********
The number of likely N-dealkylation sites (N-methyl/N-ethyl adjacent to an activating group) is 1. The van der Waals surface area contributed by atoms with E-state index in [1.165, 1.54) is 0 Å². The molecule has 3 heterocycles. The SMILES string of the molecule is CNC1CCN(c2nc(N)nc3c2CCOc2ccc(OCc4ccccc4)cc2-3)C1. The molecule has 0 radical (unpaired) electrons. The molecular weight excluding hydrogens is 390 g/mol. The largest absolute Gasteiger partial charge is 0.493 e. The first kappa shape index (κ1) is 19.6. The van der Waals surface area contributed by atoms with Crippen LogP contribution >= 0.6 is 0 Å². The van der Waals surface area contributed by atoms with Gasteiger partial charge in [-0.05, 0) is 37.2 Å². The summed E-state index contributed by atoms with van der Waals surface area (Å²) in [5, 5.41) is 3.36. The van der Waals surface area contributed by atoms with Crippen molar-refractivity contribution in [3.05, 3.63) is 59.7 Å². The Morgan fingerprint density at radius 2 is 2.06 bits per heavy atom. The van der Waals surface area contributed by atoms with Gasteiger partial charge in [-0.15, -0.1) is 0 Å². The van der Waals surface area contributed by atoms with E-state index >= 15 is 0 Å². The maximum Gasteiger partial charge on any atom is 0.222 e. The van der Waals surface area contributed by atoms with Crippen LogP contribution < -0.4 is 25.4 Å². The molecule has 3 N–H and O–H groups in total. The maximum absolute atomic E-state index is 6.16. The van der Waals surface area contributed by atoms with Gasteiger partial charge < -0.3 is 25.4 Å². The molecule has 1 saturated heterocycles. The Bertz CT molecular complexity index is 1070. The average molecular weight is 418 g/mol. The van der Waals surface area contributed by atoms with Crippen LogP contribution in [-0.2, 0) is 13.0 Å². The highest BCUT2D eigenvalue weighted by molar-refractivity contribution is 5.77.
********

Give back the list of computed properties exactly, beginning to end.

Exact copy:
The number of likely N-dealkylation sites (N-methyl/N-ethyl adjacent to an activating group) is 1. The van der Waals surface area contributed by atoms with E-state index in [1.165, 1.54) is 0 Å². The molecule has 3 heterocycles. The SMILES string of the molecule is CNC1CCN(c2nc(N)nc3c2CCOc2ccc(OCc4ccccc4)cc2-3)C1. The molecule has 0 radical (unpaired) electrons. The molecular weight excluding hydrogens is 390 g/mol. The largest absolute Gasteiger partial charge is 0.493 e. The first kappa shape index (κ1) is 19.6. The van der Waals surface area contributed by atoms with Crippen LogP contribution >= 0.6 is 0 Å². The van der Waals surface area contributed by atoms with Gasteiger partial charge in [-0.05, 0) is 37.2 Å². The summed E-state index contributed by atoms with van der Waals surface area (Å²) in [5, 5.41) is 3.36. The van der Waals surface area contributed by atoms with Crippen molar-refractivity contribution in [3.05, 3.63) is 59.7 Å². The Morgan fingerprint density at radius 2 is 2.06 bits per heavy atom. The van der Waals surface area contributed by atoms with Gasteiger partial charge in [-0.15, -0.1) is 0 Å². The van der Waals surface area contributed by atoms with E-state index >= 15 is 0 Å². The maximum Gasteiger partial charge on any atom is 0.222 e. The van der Waals surface area contributed by atoms with Crippen LogP contribution < -0.4 is 25.4 Å². The molecule has 3 N–H and O–H groups in total. The maximum absolute atomic E-state index is 6.16. The van der Waals surface area contributed by atoms with Gasteiger partial charge < -0.3 is 25.4 Å². The molecule has 1 saturated heterocycles. The Bertz CT molecular complexity index is 1070. The average molecular weight is 418 g/mol. The van der Waals surface area contributed by atoms with Crippen LogP contribution in [-0.2, 0) is 13.0 Å². The highest BCUT2D eigenvalue weighted by molar-refractivity contribution is 5.77.